This is indeed a story of mercy – and the redemption it offers.
On the eve of his retirement, Spokes Moloi, a police officer of spotless integrity, investigates one final crime: the possible murder of Emil Coetzee, head of the sinister Organisation of Domestic Affairs, who disappears on the same day a ceasefire is declared and the country’s independence beckons. In following the tangled threads of Coetzee’s life, Spokes raises and resolves conundrums that have haunted him, and his country, for decades under colonial rule. In all this, he is staunchly supported by his paragon spouse, Loveness, and his unofficially adopted daughter, the unorthodox postman Dikiledi.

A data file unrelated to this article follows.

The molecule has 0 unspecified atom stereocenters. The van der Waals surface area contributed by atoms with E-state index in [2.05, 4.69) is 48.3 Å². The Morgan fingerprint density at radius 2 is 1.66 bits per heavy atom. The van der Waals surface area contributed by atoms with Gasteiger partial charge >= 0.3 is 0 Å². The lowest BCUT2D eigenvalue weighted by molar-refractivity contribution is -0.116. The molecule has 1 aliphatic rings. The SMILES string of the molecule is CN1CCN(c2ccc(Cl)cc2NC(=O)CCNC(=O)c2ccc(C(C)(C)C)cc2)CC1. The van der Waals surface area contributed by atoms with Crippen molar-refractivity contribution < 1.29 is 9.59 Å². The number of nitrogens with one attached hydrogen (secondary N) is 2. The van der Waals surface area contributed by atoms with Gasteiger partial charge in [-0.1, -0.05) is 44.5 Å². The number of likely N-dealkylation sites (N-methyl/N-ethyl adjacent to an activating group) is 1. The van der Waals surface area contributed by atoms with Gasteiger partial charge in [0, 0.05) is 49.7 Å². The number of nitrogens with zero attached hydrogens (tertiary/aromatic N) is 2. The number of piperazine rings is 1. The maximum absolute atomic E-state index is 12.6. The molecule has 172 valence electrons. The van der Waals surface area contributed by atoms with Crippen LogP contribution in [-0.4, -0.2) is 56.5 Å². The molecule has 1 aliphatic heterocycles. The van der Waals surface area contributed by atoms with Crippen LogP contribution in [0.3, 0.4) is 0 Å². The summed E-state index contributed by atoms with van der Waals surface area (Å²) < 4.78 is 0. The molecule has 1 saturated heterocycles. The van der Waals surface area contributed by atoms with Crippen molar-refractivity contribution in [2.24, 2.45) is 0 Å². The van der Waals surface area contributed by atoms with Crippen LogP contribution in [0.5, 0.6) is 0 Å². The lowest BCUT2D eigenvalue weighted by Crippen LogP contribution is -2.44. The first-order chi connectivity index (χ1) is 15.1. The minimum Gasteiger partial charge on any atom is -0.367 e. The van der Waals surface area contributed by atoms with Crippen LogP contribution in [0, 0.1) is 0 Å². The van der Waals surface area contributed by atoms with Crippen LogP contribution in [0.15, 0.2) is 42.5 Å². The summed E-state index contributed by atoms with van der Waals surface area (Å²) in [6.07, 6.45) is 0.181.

In her most magnificent novel yet, award-winning author Siphiwe Gloria Ndlovu showcases the history of a country transitioning from a colonial to a postcolonial state with a deft touch and a compassionate eye for poignant detail. Linked to The Theory of Flight and The History of Man, Ndlovu’s novel nevertheless stands alone in its evocation of life in the City of Kings and surrounding villages. Dickensian in its scope, with the proverbial bustling cast of colleagues both good and bad, villagers, guerrillas, neighbours, ex-soldiers, suburban madams, shopkeepers, would-be politicians and more, The Quality of Mercy proposes that ties of kinship and affiliation can never be completely broken – and that love can heal even the most grievous of wounds.